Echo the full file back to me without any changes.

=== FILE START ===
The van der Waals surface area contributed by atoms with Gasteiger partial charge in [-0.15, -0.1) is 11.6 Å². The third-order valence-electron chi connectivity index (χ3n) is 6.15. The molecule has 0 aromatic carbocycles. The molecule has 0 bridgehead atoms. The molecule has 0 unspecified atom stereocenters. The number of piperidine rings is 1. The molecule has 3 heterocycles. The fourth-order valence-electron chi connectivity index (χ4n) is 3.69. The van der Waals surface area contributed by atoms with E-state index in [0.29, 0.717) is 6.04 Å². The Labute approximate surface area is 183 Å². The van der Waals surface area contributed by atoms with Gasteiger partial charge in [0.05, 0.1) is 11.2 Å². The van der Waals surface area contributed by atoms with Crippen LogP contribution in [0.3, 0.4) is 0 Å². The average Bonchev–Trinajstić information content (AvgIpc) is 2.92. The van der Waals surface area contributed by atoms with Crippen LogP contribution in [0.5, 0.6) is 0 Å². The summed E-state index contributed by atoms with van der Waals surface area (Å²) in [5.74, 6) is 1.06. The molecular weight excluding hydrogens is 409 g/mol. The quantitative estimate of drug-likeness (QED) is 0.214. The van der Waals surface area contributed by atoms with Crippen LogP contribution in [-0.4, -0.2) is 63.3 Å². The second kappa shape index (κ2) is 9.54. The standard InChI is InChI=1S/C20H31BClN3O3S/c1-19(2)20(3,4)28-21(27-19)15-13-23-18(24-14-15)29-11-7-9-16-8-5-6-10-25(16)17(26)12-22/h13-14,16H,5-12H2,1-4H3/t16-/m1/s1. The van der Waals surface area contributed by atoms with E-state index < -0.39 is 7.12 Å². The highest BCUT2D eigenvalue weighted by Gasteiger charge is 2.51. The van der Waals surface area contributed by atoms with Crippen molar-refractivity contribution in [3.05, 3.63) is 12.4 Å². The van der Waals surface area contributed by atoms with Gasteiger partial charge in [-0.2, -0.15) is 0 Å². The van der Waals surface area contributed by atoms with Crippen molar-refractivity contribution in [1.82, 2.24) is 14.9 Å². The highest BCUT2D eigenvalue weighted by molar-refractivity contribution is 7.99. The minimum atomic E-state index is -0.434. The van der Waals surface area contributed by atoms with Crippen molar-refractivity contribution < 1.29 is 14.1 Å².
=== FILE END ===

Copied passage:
The van der Waals surface area contributed by atoms with Gasteiger partial charge in [-0.15, -0.1) is 11.6 Å². The third-order valence-electron chi connectivity index (χ3n) is 6.15. The molecule has 0 aromatic carbocycles. The molecule has 0 bridgehead atoms. The molecule has 0 unspecified atom stereocenters. The number of piperidine rings is 1. The molecule has 3 heterocycles. The fourth-order valence-electron chi connectivity index (χ4n) is 3.69. The van der Waals surface area contributed by atoms with E-state index in [0.29, 0.717) is 6.04 Å². The Labute approximate surface area is 183 Å². The van der Waals surface area contributed by atoms with Gasteiger partial charge in [0.05, 0.1) is 11.2 Å². The van der Waals surface area contributed by atoms with Crippen LogP contribution in [0.3, 0.4) is 0 Å². The average Bonchev–Trinajstić information content (AvgIpc) is 2.92. The van der Waals surface area contributed by atoms with Crippen LogP contribution in [0.5, 0.6) is 0 Å². The summed E-state index contributed by atoms with van der Waals surface area (Å²) in [5.74, 6) is 1.06. The molecular weight excluding hydrogens is 409 g/mol. The quantitative estimate of drug-likeness (QED) is 0.214. The van der Waals surface area contributed by atoms with Crippen LogP contribution in [-0.4, -0.2) is 63.3 Å². The second kappa shape index (κ2) is 9.54. The standard InChI is InChI=1S/C20H31BClN3O3S/c1-19(2)20(3,4)28-21(27-19)15-13-23-18(24-14-15)29-11-7-9-16-8-5-6-10-25(16)17(26)12-22/h13-14,16H,5-12H2,1-4H3/t16-/m1/s1. The van der Waals surface area contributed by atoms with E-state index < -0.39 is 7.12 Å². The highest BCUT2D eigenvalue weighted by Gasteiger charge is 2.51. The van der Waals surface area contributed by atoms with Crippen molar-refractivity contribution in [3.05, 3.63) is 12.4 Å². The van der Waals surface area contributed by atoms with Gasteiger partial charge in [-0.2, -0.15) is 0 Å². The van der Waals surface area contributed by atoms with Crippen molar-refractivity contribution in [1.82, 2.24) is 14.9 Å². The highest BCUT2D eigenvalue weighted by molar-refractivity contribution is 7.99. The minimum atomic E-state index is -0.434. The van der Waals surface area contributed by atoms with Crippen molar-refractivity contribution < 1.29 is 14.1 Å².